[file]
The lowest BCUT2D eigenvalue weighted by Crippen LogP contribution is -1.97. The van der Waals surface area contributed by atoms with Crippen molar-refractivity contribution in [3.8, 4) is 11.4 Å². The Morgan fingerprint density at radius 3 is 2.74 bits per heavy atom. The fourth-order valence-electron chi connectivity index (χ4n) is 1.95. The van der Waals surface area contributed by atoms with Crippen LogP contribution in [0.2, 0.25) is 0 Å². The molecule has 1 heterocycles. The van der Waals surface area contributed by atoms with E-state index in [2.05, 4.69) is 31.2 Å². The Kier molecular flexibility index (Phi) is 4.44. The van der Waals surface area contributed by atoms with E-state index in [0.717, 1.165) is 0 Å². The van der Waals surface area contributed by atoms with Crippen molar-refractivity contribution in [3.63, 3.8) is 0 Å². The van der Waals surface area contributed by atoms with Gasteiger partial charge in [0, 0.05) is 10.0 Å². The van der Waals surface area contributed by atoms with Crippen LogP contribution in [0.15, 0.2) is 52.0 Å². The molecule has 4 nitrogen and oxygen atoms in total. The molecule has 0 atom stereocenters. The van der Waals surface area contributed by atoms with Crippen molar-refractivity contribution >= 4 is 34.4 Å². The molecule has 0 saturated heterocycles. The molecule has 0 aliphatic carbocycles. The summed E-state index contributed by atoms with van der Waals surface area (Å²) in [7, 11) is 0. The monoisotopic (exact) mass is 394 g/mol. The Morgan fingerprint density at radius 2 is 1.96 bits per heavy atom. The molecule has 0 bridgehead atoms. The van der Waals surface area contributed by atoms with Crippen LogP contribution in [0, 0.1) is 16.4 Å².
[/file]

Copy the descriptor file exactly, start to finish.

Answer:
The lowest BCUT2D eigenvalue weighted by Crippen LogP contribution is -1.97. The van der Waals surface area contributed by atoms with Crippen molar-refractivity contribution in [3.8, 4) is 11.4 Å². The Morgan fingerprint density at radius 3 is 2.74 bits per heavy atom. The fourth-order valence-electron chi connectivity index (χ4n) is 1.95. The van der Waals surface area contributed by atoms with Crippen LogP contribution in [0.2, 0.25) is 0 Å². The molecule has 1 heterocycles. The van der Waals surface area contributed by atoms with E-state index in [2.05, 4.69) is 31.2 Å². The Kier molecular flexibility index (Phi) is 4.44. The van der Waals surface area contributed by atoms with E-state index in [0.717, 1.165) is 0 Å². The van der Waals surface area contributed by atoms with Crippen molar-refractivity contribution in [3.63, 3.8) is 0 Å². The van der Waals surface area contributed by atoms with Gasteiger partial charge in [0, 0.05) is 10.0 Å². The van der Waals surface area contributed by atoms with Crippen LogP contribution in [0.15, 0.2) is 52.0 Å². The molecule has 4 nitrogen and oxygen atoms in total. The molecule has 0 atom stereocenters. The van der Waals surface area contributed by atoms with Crippen molar-refractivity contribution >= 4 is 34.4 Å². The molecule has 0 saturated heterocycles. The molecule has 0 aliphatic carbocycles. The summed E-state index contributed by atoms with van der Waals surface area (Å²) in [7, 11) is 0. The monoisotopic (exact) mass is 394 g/mol. The Morgan fingerprint density at radius 2 is 1.96 bits per heavy atom. The molecule has 0 bridgehead atoms. The van der Waals surface area contributed by atoms with Crippen LogP contribution in [0, 0.1) is 16.4 Å².